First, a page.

Baltimore bridge collapse: What we know so far

A cargo ship rammed into Baltimore’s Francis Scott Key Bridge early Tuesday, causing the span to collapse and rescuers to launch a massive search for at least six people who are missing.

Here's what we know so far about the disaster:

The operators of the Dali cargo ship issued a mayday call that the vessel had lost power moments before the crash, Maryland Gov. Wes Moore said. But he said the ship was still barreling toward the span at “a very, very rapid speed.”

The 985-foot (300-meter) long vessel struck one of the 1.6-mile (2.6-kilometer) bridge’s supports, causing the span to break and drop into the water within seconds. The ship caught fire, and thick, black smoke billowed out of it.

Synergy Marine Group, which manages the ship, said it was in the control of one or more pilots, who are local specialists who help navigate vessels safely into ports.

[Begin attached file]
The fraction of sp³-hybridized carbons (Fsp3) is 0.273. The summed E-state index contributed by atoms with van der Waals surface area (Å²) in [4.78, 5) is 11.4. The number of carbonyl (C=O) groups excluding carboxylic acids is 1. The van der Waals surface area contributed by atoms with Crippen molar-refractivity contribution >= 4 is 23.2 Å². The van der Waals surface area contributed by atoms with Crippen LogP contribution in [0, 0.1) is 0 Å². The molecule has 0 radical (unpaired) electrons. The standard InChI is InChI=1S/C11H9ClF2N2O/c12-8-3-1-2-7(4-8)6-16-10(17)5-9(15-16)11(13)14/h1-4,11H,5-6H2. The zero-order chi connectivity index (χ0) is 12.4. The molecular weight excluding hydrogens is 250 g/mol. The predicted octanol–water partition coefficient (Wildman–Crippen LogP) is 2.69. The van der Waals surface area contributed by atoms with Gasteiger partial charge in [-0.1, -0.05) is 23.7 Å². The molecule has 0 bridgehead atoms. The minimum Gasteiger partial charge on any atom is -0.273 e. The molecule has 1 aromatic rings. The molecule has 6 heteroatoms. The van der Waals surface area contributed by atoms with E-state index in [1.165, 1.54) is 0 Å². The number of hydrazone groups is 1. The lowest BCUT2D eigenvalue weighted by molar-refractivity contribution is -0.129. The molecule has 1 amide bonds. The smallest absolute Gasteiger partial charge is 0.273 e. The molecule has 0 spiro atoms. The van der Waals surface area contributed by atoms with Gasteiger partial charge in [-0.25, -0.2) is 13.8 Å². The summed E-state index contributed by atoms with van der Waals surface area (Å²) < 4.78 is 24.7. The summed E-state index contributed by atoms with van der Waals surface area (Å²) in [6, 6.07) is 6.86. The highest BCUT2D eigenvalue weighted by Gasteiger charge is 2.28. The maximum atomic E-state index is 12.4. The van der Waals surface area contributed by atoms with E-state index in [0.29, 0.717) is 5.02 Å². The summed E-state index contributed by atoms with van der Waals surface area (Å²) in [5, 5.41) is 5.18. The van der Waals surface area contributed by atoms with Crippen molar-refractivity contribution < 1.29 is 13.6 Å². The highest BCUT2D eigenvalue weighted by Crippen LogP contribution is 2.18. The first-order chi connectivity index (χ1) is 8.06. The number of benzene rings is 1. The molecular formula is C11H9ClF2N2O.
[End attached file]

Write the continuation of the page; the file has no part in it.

The ship was moving at 8 knots, which is roughly 9 mph (15 kph), when it struck the span, the governor said.

Two people were rescued, but officials said six people were still unaccounted for as of late morning. All were believed to be part of a construction crew that was repairing potholes on the bridge.

The ship is owned by Singapore-based Grace Ocean Private Ltd., which said all crew members, including the two pilots, were accounted for and there were no reports of injuries involving anyone who was on board.

Eighteen of those collapses happened in the United States.


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